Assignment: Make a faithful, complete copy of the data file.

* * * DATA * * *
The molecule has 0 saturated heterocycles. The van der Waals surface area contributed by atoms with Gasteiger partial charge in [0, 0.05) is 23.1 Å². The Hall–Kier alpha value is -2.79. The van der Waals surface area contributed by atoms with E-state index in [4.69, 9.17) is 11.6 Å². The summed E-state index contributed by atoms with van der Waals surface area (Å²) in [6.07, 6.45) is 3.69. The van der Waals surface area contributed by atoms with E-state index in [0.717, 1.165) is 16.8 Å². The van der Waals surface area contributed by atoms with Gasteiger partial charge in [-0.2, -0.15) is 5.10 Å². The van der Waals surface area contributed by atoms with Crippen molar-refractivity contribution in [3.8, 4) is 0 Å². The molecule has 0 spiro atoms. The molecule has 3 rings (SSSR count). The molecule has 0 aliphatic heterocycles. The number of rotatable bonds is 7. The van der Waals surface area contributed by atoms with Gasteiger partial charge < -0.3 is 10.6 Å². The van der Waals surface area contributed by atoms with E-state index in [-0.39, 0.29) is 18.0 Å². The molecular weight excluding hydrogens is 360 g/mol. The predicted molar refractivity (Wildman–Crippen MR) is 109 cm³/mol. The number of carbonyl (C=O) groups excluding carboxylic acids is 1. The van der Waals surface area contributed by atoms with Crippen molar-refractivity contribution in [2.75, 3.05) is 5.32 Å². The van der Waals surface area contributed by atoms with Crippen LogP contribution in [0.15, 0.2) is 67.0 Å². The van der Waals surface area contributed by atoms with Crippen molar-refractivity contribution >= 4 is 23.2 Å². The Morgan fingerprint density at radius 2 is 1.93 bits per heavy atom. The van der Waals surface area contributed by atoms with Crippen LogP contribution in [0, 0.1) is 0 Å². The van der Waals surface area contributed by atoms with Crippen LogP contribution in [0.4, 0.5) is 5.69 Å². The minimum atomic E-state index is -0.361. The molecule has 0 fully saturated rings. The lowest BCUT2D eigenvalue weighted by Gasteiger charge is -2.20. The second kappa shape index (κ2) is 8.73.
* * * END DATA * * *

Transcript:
The molecule has 0 saturated heterocycles. The van der Waals surface area contributed by atoms with Gasteiger partial charge in [0, 0.05) is 23.1 Å². The Hall–Kier alpha value is -2.79. The van der Waals surface area contributed by atoms with E-state index in [4.69, 9.17) is 11.6 Å². The summed E-state index contributed by atoms with van der Waals surface area (Å²) in [6.07, 6.45) is 3.69. The van der Waals surface area contributed by atoms with E-state index in [0.717, 1.165) is 16.8 Å². The van der Waals surface area contributed by atoms with Gasteiger partial charge in [-0.2, -0.15) is 5.10 Å². The van der Waals surface area contributed by atoms with Crippen molar-refractivity contribution in [3.8, 4) is 0 Å². The molecule has 0 spiro atoms. The molecule has 3 rings (SSSR count). The molecule has 0 aliphatic heterocycles. The number of rotatable bonds is 7. The van der Waals surface area contributed by atoms with Gasteiger partial charge < -0.3 is 10.6 Å². The van der Waals surface area contributed by atoms with E-state index in [-0.39, 0.29) is 18.0 Å². The molecular weight excluding hydrogens is 360 g/mol. The predicted molar refractivity (Wildman–Crippen MR) is 109 cm³/mol. The number of carbonyl (C=O) groups excluding carboxylic acids is 1. The van der Waals surface area contributed by atoms with Crippen molar-refractivity contribution in [2.75, 3.05) is 5.32 Å². The van der Waals surface area contributed by atoms with Crippen LogP contribution in [0.15, 0.2) is 67.0 Å². The van der Waals surface area contributed by atoms with Crippen molar-refractivity contribution >= 4 is 23.2 Å². The Morgan fingerprint density at radius 2 is 1.93 bits per heavy atom. The van der Waals surface area contributed by atoms with Crippen LogP contribution in [0, 0.1) is 0 Å². The van der Waals surface area contributed by atoms with Crippen LogP contribution in [0.4, 0.5) is 5.69 Å². The minimum atomic E-state index is -0.361. The molecule has 0 fully saturated rings. The lowest BCUT2D eigenvalue weighted by Gasteiger charge is -2.20. The second kappa shape index (κ2) is 8.73.